Recurrence of primary sclerosing cholangitis after liver transplantation.
Liver Transpl. 2002 Jul ;8(7):575-81. PMID: 12089708
Department of Internal Medicine, Division of Gastroenterology and Hepatology, University Hospitals Innsbruck, Austria. email@example.com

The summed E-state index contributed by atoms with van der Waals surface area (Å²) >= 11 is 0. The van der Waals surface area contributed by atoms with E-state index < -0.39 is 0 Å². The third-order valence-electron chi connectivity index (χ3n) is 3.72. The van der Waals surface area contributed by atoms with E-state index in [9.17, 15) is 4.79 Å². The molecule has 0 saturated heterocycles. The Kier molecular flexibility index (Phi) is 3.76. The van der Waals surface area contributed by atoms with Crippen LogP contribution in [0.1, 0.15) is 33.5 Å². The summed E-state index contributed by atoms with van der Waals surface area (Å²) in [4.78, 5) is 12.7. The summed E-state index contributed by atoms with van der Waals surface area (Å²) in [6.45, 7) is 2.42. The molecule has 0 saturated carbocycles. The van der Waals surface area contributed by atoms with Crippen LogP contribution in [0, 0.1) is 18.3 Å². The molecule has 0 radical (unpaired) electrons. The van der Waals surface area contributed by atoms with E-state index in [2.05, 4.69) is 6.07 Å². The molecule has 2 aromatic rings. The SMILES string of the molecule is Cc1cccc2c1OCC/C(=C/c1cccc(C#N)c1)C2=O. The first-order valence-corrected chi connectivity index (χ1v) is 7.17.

Orthotopic liver transplantation (OLT) has become the only effective therapeutic option for patients with end-stage liver disease caused by primary sclerosing cholangitis (PSC). Excellent long-term outcome has been reported, with 5-year patient survival rates of approximately 80%. In the last few years, increasing evidence has emerged that PSC recurs after OLT. The diagnosis of PSC is based on well-defined cholangiographic features combined with biochemical and histological findings. However, none of these features is specific for PSC, particularly after OLT, because biliary strictures in the liver allograft can occur from a variety of causes other than recurrence. Therefore, PSC recurrence remains a controversial issue, especially because of a lack of a gold standard for diagnosis and well-established diagnostic criteria. Some reports provided cholangiographic evidence that post-OLT biliary strictures occurred more frequently in patients with PSC than in those who underwent OLT for other liver diseases (including patients with a Roux-en-Y biliary reconstruction). Because no other possible cause of biliary strictures could be invoked to explain the greater prevalence of these strictures, recurrent disease has been implicated. There also is histological evidence suggesting that PSC recurs after OLT. Histological findings suggestive of PSC were found more often in PSC allografts compared with a control group. Furthermore, histological features typical for PSC (fibro-obliterative lesions) were seen exclusively in liver biopsy specimens from patients with PSC. Recurrence of PSC was defined in a recent study from the Mayo Clinic by means of strict cholangiographic and histological criteria in a large cohort of patients with PSC in whom other causes of biliary strictures were excluded. PSC recurrence was found in 20% of patients. No risk factor for PSC recurrence could be found, and recurrent disease did not influence patient or graft survival after a mean follow-up of 4.5 years. In conclusion, several studies provided convincing evidence that PSC recurs after OLT, with an incidence of 5% to 20% and an interval to diagnosis of at least 1 year after OLT. To date, patient and graft survival do not appear to be negatively affected by disease recurrence in the intermediate term of follow-up.